Once you've stabilized the patient, you need to start planning for an evacuation. Anaphylactic reactions are life threatening. If you are in a very remote area and have access to an emergency locator beacon or other outside communication, it's appropriate to request emergency assistance.
As always, the most important thing is to be adequately prepared. Understanding the allergies (and other medical concerns) your group members have, what treatment options they have, and how to use them is critical. You should know all of this information for every member of your party before heading into the wilderness, so that if an emergency situation does arise you're already prepared. Most people with medical concerns which could require your immediate intervention will be happy to show you how to handle it should they need your help. In this particular example, epi injectors differ in appearance and operation, and knowing exactly how to use the injectors belonging to members of your party will save you precious time should you actually need to use them.
Note: This information is based on my training as a wilderness first responder and the accompanying textbooks and practice. Reading medical advice on the internet is no substitute for proper medical training. This information is provided as-is, with no guarantee of correctness or effectiveness. You alone are responsible for ensuring an appropriate level of training for the activities you engage in, including administering first aid to yourself and others. Neither Stack Exchange, the author, nor any other party shall be responsible for any harm that comes to you or others by following any advice in this post.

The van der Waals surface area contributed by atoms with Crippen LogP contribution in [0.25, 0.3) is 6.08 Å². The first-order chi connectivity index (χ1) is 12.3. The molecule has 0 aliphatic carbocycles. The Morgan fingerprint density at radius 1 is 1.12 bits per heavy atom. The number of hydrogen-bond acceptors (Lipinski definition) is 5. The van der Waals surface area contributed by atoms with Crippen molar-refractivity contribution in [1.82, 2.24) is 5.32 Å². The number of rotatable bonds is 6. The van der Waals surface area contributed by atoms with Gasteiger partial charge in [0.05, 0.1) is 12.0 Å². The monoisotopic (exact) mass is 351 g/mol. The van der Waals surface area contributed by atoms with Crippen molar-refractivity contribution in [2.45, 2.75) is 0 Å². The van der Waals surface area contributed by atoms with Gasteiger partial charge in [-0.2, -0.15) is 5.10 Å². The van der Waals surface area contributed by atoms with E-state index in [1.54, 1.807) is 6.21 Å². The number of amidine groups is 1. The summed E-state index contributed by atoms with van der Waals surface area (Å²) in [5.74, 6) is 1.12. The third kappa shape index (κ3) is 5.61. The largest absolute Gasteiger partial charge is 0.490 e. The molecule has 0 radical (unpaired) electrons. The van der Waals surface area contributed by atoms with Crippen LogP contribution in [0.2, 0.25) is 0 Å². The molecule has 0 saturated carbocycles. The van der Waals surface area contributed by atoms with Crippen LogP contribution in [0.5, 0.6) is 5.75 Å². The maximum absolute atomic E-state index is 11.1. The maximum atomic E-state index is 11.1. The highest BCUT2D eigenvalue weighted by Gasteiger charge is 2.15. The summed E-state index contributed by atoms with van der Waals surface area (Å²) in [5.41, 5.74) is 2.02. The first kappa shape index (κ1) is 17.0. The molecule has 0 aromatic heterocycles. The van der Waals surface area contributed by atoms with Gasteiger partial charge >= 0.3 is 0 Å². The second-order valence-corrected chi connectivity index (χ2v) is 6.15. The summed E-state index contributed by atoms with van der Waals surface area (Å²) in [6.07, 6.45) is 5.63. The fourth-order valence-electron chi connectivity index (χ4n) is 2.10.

An epi-pen buys you 15 to 30 minutes. You can follow up with benadryl for other antihistamine. But the patient needs to understand what to do. For a back country activity the patient needs sufficient antihistamine to get over the incident or back to medical facility.
This is a serious incident. I have worked with people who were seriously allergic to bee stings. When they got stung, it was, "epi-pen NOW. Drive me to a hospital. Watch me for relapse, here's the second epi-pen if I stop breathing"
One other person I knew was so allergic she had a pen in each car, bathroom, and in her purse. That way she had 2 to get her to the hospital.
Although an epi-pen-like device is the correct treatment for anaphylaxis, if the patient's airway is becoming obstructed, and adrenaline is not available (or has already been expended), several puffs (some sources say 8-10) from an asthma inhaler intended for treating an acute asthma attack, particularly one containing salbutamol (also known as albuterol), can provide some relief. Ideally, it should be delivered through a spacer.
In my experience, more people carry asthma inhalers than epi-pens. However, this should only be done when the patient's airway is swelling and potentially becoming obstructed (they will have a wheeze or difficulty moving air). In this case, the consequences of doing nothing may include the patient dying. Giving a drug to a patient who doesn't usually take it is not a good idea, as there's a risk of adverse reaction from the drug itself. Salbutamol also increases the heart rate. You should still seek emergency help.
Salbutamol is a bronchodilator, and will dilate the airways in the lungs, but will not help to relieve an upper airway obstruction.